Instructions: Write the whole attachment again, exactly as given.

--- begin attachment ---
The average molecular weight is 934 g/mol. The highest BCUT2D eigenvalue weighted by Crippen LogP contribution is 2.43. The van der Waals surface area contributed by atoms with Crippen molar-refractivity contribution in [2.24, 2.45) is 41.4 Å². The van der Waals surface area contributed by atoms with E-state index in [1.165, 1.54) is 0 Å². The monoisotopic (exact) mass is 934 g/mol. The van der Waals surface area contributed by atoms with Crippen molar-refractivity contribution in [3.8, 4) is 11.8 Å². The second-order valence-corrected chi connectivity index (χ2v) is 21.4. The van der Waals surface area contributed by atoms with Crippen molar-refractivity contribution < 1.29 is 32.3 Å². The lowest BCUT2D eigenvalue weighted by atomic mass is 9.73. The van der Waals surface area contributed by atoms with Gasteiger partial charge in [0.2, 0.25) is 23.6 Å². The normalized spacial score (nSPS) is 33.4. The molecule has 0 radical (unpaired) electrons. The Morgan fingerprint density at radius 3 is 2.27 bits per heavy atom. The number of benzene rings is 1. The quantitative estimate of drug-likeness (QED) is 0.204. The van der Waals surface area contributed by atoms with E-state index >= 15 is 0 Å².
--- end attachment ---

The average molecular weight is 934 g/mol. The highest BCUT2D eigenvalue weighted by Crippen LogP contribution is 2.43. The van der Waals surface area contributed by atoms with Crippen molar-refractivity contribution in [2.24, 2.45) is 41.4 Å². The van der Waals surface area contributed by atoms with E-state index in [1.165, 1.54) is 0 Å². The monoisotopic (exact) mass is 934 g/mol. The van der Waals surface area contributed by atoms with Crippen molar-refractivity contribution in [3.8, 4) is 11.8 Å². The second-order valence-corrected chi connectivity index (χ2v) is 21.4. The van der Waals surface area contributed by atoms with Crippen molar-refractivity contribution < 1.29 is 32.3 Å². The lowest BCUT2D eigenvalue weighted by atomic mass is 9.73. The van der Waals surface area contributed by atoms with Gasteiger partial charge in [0.2, 0.25) is 23.6 Å². The normalized spacial score (nSPS) is 33.4. The molecule has 0 radical (unpaired) electrons. The Morgan fingerprint density at radius 3 is 2.27 bits per heavy atom. The number of benzene rings is 1. The quantitative estimate of drug-likeness (QED) is 0.204. The van der Waals surface area contributed by atoms with E-state index >= 15 is 0 Å².